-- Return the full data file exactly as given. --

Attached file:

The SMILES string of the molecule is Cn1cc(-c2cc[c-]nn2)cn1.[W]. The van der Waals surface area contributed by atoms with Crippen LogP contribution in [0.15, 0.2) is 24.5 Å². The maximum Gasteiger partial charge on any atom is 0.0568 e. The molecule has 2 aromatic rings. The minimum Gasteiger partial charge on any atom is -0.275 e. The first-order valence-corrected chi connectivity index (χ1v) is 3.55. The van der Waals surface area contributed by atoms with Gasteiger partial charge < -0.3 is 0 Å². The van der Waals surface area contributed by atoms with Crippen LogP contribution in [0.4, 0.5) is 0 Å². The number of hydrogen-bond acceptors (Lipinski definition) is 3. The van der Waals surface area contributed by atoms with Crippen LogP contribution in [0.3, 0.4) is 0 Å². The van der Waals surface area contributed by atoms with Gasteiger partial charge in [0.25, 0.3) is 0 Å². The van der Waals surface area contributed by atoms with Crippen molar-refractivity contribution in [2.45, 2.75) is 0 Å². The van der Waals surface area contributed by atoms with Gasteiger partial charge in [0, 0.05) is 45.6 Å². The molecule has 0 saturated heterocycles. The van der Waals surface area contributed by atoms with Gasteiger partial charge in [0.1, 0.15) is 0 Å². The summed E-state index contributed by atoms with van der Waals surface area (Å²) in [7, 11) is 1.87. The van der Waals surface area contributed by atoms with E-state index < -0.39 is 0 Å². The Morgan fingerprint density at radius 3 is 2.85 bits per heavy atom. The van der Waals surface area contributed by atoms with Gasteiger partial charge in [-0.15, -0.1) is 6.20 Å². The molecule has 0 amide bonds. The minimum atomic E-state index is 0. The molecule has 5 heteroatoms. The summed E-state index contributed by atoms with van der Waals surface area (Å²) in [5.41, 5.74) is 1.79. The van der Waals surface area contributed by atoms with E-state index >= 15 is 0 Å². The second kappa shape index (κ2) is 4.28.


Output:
The SMILES string of the molecule is Cn1cc(-c2cc[c-]nn2)cn1.[W]. The van der Waals surface area contributed by atoms with Crippen LogP contribution in [0.15, 0.2) is 24.5 Å². The maximum Gasteiger partial charge on any atom is 0.0568 e. The molecule has 2 aromatic rings. The minimum Gasteiger partial charge on any atom is -0.275 e. The first-order valence-corrected chi connectivity index (χ1v) is 3.55. The van der Waals surface area contributed by atoms with Gasteiger partial charge < -0.3 is 0 Å². The van der Waals surface area contributed by atoms with Crippen LogP contribution in [0.4, 0.5) is 0 Å². The number of hydrogen-bond acceptors (Lipinski definition) is 3. The van der Waals surface area contributed by atoms with Crippen LogP contribution in [0.3, 0.4) is 0 Å². The van der Waals surface area contributed by atoms with Gasteiger partial charge in [0.25, 0.3) is 0 Å². The van der Waals surface area contributed by atoms with Crippen molar-refractivity contribution in [2.45, 2.75) is 0 Å². The van der Waals surface area contributed by atoms with Gasteiger partial charge in [0, 0.05) is 45.6 Å². The molecule has 0 saturated heterocycles. The van der Waals surface area contributed by atoms with Gasteiger partial charge in [0.1, 0.15) is 0 Å². The summed E-state index contributed by atoms with van der Waals surface area (Å²) in [7, 11) is 1.87. The van der Waals surface area contributed by atoms with E-state index < -0.39 is 0 Å². The Morgan fingerprint density at radius 3 is 2.85 bits per heavy atom. The van der Waals surface area contributed by atoms with Gasteiger partial charge in [-0.15, -0.1) is 6.20 Å². The molecule has 0 amide bonds. The minimum atomic E-state index is 0. The molecule has 5 heteroatoms. The summed E-state index contributed by atoms with van der Waals surface area (Å²) in [5.41, 5.74) is 1.79. The van der Waals surface area contributed by atoms with E-state index >= 15 is 0 Å². The second kappa shape index (κ2) is 4.28.